The more pressure on McDowell the better. This article appeared in The Sunday Times (Ireland) :
So will drug dealers also be set free?
LEGAL experts claim last week’s Supreme Court ruling on the defence of “mistake” could now be raised in some drug- related and riot offences, writes Kate Butler.
On May 23, the Supreme Court struck down section 1(1) of the Criminal Law (Amendment) Act 1935, deciding that the absolute “strict liability” nature of unlawful carnal knowledge was contrary to the constitution, because it didn’t allow a defence of honest mistake about the age of a girl.
NI_MPU('middle');Barristers are now considering whether other offences of strict liability — where a person is legally responsible even if they were not at fault or negligent — could be struck down as unconstitutional.
Section 15(a) of the Misuse of Drugs Act 1977, amended in 1999, says that if a person is caught with drugs worth more than €13,000 they will receive a mandatory minimum sentence of 10 years.
Despite the harsh sentence, the accused is unable to argue they mistakenly believed the drugs to be worth less.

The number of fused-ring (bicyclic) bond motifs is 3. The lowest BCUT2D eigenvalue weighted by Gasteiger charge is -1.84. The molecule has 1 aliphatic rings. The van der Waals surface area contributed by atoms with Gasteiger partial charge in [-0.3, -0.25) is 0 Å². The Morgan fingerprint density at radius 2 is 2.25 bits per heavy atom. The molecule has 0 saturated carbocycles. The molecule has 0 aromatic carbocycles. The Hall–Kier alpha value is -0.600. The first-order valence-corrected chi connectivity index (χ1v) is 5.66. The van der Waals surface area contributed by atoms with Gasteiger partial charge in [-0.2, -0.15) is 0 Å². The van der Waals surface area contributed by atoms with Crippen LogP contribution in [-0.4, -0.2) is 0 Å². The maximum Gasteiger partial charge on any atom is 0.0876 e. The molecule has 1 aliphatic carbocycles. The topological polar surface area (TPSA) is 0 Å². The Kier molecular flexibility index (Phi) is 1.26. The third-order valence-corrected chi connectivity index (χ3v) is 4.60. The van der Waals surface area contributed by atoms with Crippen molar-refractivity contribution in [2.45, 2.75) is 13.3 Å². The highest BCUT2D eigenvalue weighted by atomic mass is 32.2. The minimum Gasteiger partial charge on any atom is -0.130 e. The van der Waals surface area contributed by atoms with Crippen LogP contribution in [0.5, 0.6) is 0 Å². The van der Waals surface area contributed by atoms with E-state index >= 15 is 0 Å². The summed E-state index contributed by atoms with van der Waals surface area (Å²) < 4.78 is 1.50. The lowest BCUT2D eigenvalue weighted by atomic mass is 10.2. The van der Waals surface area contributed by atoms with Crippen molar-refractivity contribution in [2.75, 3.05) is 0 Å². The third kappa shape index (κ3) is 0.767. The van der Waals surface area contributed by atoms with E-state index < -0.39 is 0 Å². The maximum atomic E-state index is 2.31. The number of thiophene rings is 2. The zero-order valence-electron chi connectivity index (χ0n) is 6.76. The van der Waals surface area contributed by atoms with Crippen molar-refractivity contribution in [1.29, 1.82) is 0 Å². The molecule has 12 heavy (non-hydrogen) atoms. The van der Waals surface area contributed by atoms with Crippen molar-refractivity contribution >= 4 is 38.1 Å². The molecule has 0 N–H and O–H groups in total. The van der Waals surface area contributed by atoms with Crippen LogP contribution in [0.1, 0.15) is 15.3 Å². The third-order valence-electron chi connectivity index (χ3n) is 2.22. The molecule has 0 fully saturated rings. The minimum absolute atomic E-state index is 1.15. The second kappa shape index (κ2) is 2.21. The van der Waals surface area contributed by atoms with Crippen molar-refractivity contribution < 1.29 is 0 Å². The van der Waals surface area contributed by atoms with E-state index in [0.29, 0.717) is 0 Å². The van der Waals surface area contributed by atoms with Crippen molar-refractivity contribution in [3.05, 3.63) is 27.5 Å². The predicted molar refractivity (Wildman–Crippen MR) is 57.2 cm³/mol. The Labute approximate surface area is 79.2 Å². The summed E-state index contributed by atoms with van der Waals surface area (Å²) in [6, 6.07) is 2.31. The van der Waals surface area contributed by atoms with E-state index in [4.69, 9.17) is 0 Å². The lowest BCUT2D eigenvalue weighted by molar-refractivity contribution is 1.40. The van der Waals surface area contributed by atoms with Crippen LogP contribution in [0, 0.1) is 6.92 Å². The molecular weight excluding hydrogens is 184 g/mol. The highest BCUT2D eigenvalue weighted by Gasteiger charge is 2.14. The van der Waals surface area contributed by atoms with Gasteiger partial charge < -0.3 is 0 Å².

Counsel are now considering having the constitutionality of this section referred to the Supreme Court.
“People had been muttering about it for some time, but the unlawful carnal knowledge decision might give it a bit of steam,” said Sean Gillane, a barrister.
“I think, as matters stand, the Court of Criminal Appeal is going to be asked to certify a question of law to the Supreme Court as to whether it is constitutional or whether they can read in a defence of mistake as to the street value of drugs.”
Even if the Supreme Court does find the section repugnant, however, it is unlikely drug dealers will have their convictions quashed.
Section 15 governs the possession of drugs for supply, which is not an offence of strict liability. It is only if the drugs are worth more than €13,000 that 15(a) applies.
Offences such as having no motor insurance are also of a strict liability nature, but because they don’t attract a punitive sentence it is felt the Supreme Court’s decision will not apply to them. Claire Hamilton, a lecturer in criminology, believes the Supreme Court ruling could, though, apply to the offence of riot. “The offence of riot attracts a penalty of 10 years. It’s a very serious thing and there’s no fault element whatsoever, so it’s an offence of absolute strict liability.”
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